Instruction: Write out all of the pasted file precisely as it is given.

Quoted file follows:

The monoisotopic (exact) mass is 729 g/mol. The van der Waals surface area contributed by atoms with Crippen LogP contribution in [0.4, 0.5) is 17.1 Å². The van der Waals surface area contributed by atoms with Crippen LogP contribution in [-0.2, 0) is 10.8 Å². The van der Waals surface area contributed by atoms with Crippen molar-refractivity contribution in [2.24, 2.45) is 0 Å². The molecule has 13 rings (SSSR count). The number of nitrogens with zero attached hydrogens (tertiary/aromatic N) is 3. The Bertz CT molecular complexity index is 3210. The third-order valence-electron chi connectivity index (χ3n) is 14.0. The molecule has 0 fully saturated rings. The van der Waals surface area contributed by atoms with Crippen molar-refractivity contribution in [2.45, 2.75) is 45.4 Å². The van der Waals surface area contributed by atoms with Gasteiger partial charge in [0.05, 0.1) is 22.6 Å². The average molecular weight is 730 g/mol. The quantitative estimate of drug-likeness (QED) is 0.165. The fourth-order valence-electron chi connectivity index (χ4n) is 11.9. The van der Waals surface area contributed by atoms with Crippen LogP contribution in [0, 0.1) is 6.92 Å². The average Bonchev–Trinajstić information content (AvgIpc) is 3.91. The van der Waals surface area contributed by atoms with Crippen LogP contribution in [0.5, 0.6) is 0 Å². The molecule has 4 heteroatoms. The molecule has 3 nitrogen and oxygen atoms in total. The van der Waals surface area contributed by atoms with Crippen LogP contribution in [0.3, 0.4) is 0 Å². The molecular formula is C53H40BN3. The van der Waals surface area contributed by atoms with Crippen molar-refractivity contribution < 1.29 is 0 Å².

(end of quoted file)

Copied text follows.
The monoisotopic (exact) mass is 729 g/mol. The van der Waals surface area contributed by atoms with Crippen LogP contribution in [0.4, 0.5) is 17.1 Å². The van der Waals surface area contributed by atoms with Crippen LogP contribution in [-0.2, 0) is 10.8 Å². The van der Waals surface area contributed by atoms with Crippen molar-refractivity contribution in [2.24, 2.45) is 0 Å². The molecule has 13 rings (SSSR count). The number of nitrogens with zero attached hydrogens (tertiary/aromatic N) is 3. The Bertz CT molecular complexity index is 3210. The third-order valence-electron chi connectivity index (χ3n) is 14.0. The molecule has 0 fully saturated rings. The van der Waals surface area contributed by atoms with Crippen molar-refractivity contribution in [2.45, 2.75) is 45.4 Å². The van der Waals surface area contributed by atoms with Gasteiger partial charge in [0.05, 0.1) is 22.6 Å². The average molecular weight is 730 g/mol. The quantitative estimate of drug-likeness (QED) is 0.165. The fourth-order valence-electron chi connectivity index (χ4n) is 11.9. The van der Waals surface area contributed by atoms with Crippen LogP contribution in [0, 0.1) is 6.92 Å². The average Bonchev–Trinajstić information content (AvgIpc) is 3.91. The van der Waals surface area contributed by atoms with Crippen LogP contribution in [0.5, 0.6) is 0 Å². The molecule has 4 heteroatoms. The molecule has 3 nitrogen and oxygen atoms in total. The van der Waals surface area contributed by atoms with Crippen LogP contribution in [0.3, 0.4) is 0 Å². The molecular formula is C53H40BN3. The van der Waals surface area contributed by atoms with Crippen molar-refractivity contribution < 1.29 is 0 Å².